Six months ago, science teacher Rebecca Miller was almost ready to leave the profession. It wasn’t because she disliked her students, or that she had lost her passion for teaching science. Five years under high-stress working conditions with incommensurate wages and benefits left her considering whether the reward outweighed the cost. She was simply burned out. Almost anyone who has been an educator for any length of time can relate; according to NPR, nearly half a million teachers quit the education field every year. Exceedingly susceptible are those who are in their first five years of teaching, considered to be the most influential years in an educator’s career. During these crucial years, most teachers are able to determine if they’re cut out to be a “lifer.” For Miller, the conflict between keeping a job she loved and keeping her head above water was enough to make her want to change careers for the second time in her life.
Like many teachers, Miller did not begin her professional career in education. For 10 years, she worked as a research scientist. An experience with teaching college students awakened her passion for sharing her love of science with students. She decided to pack up her lab coat and go back to school, earning a Master’s degree in Science. Eventually, she found a teaching position in Athens, Georgia, where she taught for five years.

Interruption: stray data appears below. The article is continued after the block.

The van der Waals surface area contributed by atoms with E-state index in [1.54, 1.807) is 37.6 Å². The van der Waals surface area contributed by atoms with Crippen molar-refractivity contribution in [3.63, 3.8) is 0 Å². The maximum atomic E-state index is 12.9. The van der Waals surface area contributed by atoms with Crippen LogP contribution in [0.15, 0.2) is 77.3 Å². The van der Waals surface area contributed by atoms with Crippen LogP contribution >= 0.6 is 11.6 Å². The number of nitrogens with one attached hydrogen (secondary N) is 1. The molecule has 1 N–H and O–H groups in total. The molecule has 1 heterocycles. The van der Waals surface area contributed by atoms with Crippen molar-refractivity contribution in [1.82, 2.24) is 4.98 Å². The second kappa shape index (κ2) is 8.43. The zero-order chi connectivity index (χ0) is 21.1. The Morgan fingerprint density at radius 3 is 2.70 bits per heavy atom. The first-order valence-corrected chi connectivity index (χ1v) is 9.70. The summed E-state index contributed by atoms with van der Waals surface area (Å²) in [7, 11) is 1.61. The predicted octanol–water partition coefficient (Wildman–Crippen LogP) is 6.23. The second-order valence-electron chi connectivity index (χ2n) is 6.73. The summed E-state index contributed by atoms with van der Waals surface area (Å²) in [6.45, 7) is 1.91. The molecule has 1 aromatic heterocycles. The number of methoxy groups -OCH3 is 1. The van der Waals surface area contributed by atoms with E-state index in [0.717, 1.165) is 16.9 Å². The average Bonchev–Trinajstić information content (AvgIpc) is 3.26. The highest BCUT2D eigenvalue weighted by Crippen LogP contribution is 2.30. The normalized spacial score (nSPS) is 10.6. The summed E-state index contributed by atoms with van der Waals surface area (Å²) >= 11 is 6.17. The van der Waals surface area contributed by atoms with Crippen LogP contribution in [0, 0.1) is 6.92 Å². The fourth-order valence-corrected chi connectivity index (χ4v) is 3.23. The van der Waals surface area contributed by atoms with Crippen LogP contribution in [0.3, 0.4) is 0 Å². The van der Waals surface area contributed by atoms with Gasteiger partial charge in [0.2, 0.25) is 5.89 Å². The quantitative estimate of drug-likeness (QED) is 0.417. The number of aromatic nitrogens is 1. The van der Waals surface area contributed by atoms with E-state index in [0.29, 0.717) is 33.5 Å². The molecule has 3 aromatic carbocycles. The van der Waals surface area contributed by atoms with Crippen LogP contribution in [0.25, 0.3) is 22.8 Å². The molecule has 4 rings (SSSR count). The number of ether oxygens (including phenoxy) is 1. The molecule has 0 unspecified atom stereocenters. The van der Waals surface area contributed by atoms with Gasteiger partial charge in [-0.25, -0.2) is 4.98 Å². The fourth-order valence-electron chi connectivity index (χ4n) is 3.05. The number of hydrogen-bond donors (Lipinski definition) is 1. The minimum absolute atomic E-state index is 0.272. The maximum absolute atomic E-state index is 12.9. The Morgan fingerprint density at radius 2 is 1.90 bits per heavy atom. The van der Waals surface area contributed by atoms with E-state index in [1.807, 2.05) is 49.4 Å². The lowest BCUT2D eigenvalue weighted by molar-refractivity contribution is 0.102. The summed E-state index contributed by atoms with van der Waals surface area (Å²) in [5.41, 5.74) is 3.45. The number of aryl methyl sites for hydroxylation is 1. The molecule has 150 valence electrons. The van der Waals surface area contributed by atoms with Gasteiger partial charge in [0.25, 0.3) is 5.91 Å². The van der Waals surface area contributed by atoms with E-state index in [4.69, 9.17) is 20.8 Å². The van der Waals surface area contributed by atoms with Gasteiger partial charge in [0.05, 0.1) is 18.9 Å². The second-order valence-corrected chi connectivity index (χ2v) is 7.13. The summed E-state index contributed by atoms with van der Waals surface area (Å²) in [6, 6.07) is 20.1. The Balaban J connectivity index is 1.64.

While she got to experience the wonderfully gratifying parts of teaching in that first year, she soon came to realize how vulnerable teachers were to exploitation. Her previous job in research had prepared her for the intense workload, but she had hoped to have support from school administrators to help manage her ever-growing duties. She was sorely disappointed. “There were a lot of things we were promised, but never actually received,” she explains. “I was given a planning period, but in reality, teachers rarely had that period free for planning. We were always on call.” She would often talk to her colleagues about the working conditions and low pay, but felt powerless to change anything. “Our contract was take it or leave it,” she explains. “We had no bargaining power.”